In an effort to address the problem, the latest bipartisan proposal includes $25 billion in rental aid. This is less than half the amount previously proposed by House Democrats. But even the Democratic proposal was likely insufficient. Diane Yentel, president and CEO of the National Low Income Housing Coalition, argues that it will take “at least $100 billion in rental assistance.”
The new package will reportedly “extend a freeze on evictions,” though it is unclear for how long. Despite the compromise, not all lawmakers are on board with providing rental relief. McConnell’s $500 billion “targeted relief bill” does not include any rental aid or “continuing eviction protections.”
The corporate shield
Since April, McConnell has conditioned any further economic relief on legislation to shield companies from liability if their workers get sick or die as a result of corporate negligence. "[T]rial lawyers are sharpening their pencils to come after health care providers and businesses, arguing that somehow the decision they made with regard to reopening adversely affected the health of someone else," McConnell told Fox News.
But many months later, there have been very few lawsuits against businesses filed by consumers or employees who contracted COVID-19. A national tracker maintained by Hunton Andrews Kurth has recorded just 29 personal injury or wrongful death lawsuits related to consumers contracting COVID-19 in a public place. And employees have filed 116 COVID-related complaints related to working conditions, including lack of PPE and exposure to COVID at work.
Why have so few lawsuits been filed? Part of the reason is that it is difficult to successfully sue anyone for causing an injury. This kind of suit is known as "tort action." In the United States, an "injury victim generally bears the burden of proof on every element of a tort action, so that to recover in a negligence suit, for example, the plaintiff must convince a factfinder that it is more likely than not that a defendant was careless, this carelessness empirically caused injury and played a significant causal role, and that injury inflicted specific losses."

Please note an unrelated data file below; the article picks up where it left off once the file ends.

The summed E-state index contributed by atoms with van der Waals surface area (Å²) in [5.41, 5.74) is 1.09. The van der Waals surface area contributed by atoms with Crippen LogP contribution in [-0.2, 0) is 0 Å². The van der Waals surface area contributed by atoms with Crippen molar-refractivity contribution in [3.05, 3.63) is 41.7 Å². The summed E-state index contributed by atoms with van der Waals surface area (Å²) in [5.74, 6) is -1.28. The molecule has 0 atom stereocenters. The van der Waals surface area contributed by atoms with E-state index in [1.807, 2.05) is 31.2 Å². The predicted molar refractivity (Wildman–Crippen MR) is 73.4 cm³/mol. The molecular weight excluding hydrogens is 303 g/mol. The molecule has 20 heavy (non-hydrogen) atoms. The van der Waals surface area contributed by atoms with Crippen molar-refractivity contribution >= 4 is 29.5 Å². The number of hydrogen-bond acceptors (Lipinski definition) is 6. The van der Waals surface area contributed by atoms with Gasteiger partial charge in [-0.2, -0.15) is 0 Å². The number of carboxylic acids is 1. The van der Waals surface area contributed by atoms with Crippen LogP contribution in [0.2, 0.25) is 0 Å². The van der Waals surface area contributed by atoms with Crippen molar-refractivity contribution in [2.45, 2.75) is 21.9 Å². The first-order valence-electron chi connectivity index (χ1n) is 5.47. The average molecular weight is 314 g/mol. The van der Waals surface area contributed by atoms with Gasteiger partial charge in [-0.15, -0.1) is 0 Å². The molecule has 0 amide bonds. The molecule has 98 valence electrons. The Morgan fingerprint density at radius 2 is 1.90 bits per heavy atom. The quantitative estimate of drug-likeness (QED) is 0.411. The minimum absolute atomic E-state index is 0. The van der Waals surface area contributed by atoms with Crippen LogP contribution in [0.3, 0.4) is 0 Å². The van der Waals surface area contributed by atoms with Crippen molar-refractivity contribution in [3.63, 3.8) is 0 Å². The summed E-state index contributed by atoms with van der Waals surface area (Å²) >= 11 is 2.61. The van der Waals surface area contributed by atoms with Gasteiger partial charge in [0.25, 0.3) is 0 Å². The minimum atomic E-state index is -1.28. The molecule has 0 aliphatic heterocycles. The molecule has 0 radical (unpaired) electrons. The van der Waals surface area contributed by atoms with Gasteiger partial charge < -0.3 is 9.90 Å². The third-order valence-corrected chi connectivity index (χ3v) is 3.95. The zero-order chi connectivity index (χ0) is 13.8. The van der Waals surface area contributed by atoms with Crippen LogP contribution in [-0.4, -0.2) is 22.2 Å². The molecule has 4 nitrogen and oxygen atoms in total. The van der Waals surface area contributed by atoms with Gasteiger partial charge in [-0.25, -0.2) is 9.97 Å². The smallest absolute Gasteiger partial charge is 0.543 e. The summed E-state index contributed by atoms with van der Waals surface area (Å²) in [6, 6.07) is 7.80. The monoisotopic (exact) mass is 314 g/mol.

Avoiding liability does not take "superhuman" efforts. Rather, defendants win if they show they have taken "reasonable, ordinarily prudent, duly considerate measures to limit the risks of injury they impose on others."
The liability shield proposed by McConnell would make no difference to the businesses that do what they can to protect their employees and customers from the virus. But it would protect the very worst actors. That's why, previously, Democratic leaders rejected any proposal with McConnell's corporate liability provisions.
But the bipartisan group reportedly included a corporate liability shield in their proposal.
The stimulus packages in March and April contained trillions in assistance for businesses of all sizes. But individuals below an income threshold of around $75,000 received a single stimulus check of $1200.
The new stimulus package proposal will not include another $1200 check. The Associated Press reports that “lawmakers involved in the negotiations said the direct payments would have to wait until after Biden is inaugurated on Jan. 20.”
Senator Bill Cassidy (R-LA), who is part of the bipartisan group, said that “this is not a stimulus bill, it’s a relief bill” and indicated that stimulus checks would have to be introduced in Congress separately.
The bill will, however, provide “roughly $300 in extra federal weekly unemployment benefits” for three months. That's "half the $600-a-week boost workers received from the $2.2 trillion CARES Act, passed in the spring." That benefit expired over the summer.